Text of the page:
He was an outspoken, colorful former Green Beret colonel and a recent LDS convert living in Nevada when he became the Populist Party's nominee in 1992.

As a third-party candidate, he never had a serious chance of winning. Being LDS probably helped him, as fellow Mormons assisted him in gaining more presidential votes in a general election than any Mormon ever has — mostly because all other major LDS presidential candidates were defeated early in fights for major-party nominations.

Gritz gained national attention by helping negotiate an end to an 11-day standoff in northern Idaho between federal agents and white separatist Randy Weaver. He called for opposing "The New World Order," ending all foreign aid, abolishing the income tax and ending the Federal Reserve System. He said the country's laws "should reflect unashamed acceptance of Almighty God and his laws."

He found some support in Mormon areas. For example, 10,000 "enthusiastic supporters," according to news reports, gathered to listen to him at the Huntsman Center on the University of Utah campus.

Gritz received about 100,000 votes nationally, about 1 percent of the vote. But in heavily LDS Utah, he received 3.8 percent of the vote, and in Idaho 2.1 percent.

Two years later, Gritz announced that he had asked the LDS Church to remove his name from its membership rolls. He said that came after his stake president refused to renew his temple recommend because Gritz did not plan to file an income-tax return.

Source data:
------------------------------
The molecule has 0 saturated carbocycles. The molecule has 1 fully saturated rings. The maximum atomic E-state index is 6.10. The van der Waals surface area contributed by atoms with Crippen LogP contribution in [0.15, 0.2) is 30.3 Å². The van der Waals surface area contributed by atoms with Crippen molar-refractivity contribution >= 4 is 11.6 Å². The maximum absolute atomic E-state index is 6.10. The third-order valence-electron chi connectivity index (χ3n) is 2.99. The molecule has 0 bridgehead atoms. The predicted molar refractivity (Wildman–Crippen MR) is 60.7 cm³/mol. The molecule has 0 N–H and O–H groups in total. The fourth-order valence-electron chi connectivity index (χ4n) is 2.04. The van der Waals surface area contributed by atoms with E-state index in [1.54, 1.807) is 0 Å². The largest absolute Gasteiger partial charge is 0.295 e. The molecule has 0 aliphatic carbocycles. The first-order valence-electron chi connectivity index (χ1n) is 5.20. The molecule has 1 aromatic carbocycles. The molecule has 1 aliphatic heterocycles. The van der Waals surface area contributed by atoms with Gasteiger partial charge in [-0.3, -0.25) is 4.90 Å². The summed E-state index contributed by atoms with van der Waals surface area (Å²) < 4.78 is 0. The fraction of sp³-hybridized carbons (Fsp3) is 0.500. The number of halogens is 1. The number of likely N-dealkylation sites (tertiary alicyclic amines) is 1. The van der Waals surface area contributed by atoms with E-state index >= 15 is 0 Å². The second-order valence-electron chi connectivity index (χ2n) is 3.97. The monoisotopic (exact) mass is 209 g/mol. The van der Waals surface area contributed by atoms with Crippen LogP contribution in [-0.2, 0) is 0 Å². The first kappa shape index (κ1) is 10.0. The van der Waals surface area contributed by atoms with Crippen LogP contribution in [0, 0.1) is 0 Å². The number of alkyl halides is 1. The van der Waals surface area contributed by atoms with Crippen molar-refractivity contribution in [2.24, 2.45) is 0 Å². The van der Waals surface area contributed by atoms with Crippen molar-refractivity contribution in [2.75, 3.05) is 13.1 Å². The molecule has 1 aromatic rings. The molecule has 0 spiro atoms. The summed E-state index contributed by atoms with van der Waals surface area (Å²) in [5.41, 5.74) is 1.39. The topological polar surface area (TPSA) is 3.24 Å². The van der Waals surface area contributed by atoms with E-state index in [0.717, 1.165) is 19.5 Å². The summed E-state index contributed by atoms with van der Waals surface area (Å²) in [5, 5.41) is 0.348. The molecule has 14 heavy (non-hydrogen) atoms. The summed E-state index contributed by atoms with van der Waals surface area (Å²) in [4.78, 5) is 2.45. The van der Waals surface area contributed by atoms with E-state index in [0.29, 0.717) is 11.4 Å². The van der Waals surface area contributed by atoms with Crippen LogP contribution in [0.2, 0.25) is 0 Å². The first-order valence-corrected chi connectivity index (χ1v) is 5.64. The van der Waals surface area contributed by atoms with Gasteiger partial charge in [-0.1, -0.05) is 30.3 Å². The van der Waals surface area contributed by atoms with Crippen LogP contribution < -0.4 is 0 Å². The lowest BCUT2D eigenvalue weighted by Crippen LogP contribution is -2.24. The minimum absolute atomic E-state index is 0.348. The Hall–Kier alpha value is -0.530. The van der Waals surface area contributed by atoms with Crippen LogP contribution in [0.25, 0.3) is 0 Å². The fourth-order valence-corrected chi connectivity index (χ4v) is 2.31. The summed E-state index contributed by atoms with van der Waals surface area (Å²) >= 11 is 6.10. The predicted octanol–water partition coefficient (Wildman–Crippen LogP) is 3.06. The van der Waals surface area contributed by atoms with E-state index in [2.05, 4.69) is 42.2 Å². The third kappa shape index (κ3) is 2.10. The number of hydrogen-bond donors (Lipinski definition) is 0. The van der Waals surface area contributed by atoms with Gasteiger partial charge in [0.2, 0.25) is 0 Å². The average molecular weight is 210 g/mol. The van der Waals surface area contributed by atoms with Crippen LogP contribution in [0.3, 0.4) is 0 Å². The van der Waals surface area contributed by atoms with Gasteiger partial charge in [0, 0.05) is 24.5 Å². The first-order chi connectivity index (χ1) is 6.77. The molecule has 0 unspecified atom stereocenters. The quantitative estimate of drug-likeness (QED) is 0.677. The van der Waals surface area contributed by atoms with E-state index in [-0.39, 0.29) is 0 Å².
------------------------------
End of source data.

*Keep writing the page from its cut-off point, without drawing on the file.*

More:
Orrin Hatch

The Utah senator had plenty of problems besides the "Mormon question." He was never considered a top contender by the press because he entered the race so late that almost all financial support and endorsements already had been snagged by other candidates.

Still, the question arose of whether a Mormon could be competitive. Hatch confronted it by giving his own "JFK-style" speech to a meeting of the Christian Coalition in Washington, D.C.

That group had stood for most other GOP candidates who addressed it that day, but initially gave Hatch a cool reception with light applause as only half the audience rose to greet him. Hatch addressed how polls said 17 percent of Americans would not vote for a Mormon for president.

Hatch said, "I thought we got rid of that kind [of thinking] when John F. Kennedy ran for president of the United States as a Catholic," which brought some gasps and scattered applause.

"If the Savior himself came down here right now ... he would miss 17 percent of the vote himself," he said. He then essentially shared his belief in Christ, saying, "I know that Jesus is the Christ. I know that he lives. I know that he died for you and me. ... God bless America, and God bless all of you."

He then enjoyed an enthusiastic ovation. But it did not help his moribund candidacy. Hatch finished dead last in the first-in-the-nation Iowa caucuses and dropped out.

He delayed that announcement a day because a snowstorm closed the Capitol in Washington. He joked at the time, "I said to Elaine [his wife], 'Maybe I shouldn't resign because this snowstorm is a sign from God.' And Elaine responded, 'No, Orrin. The Iowa caucuses were a sign from God.' "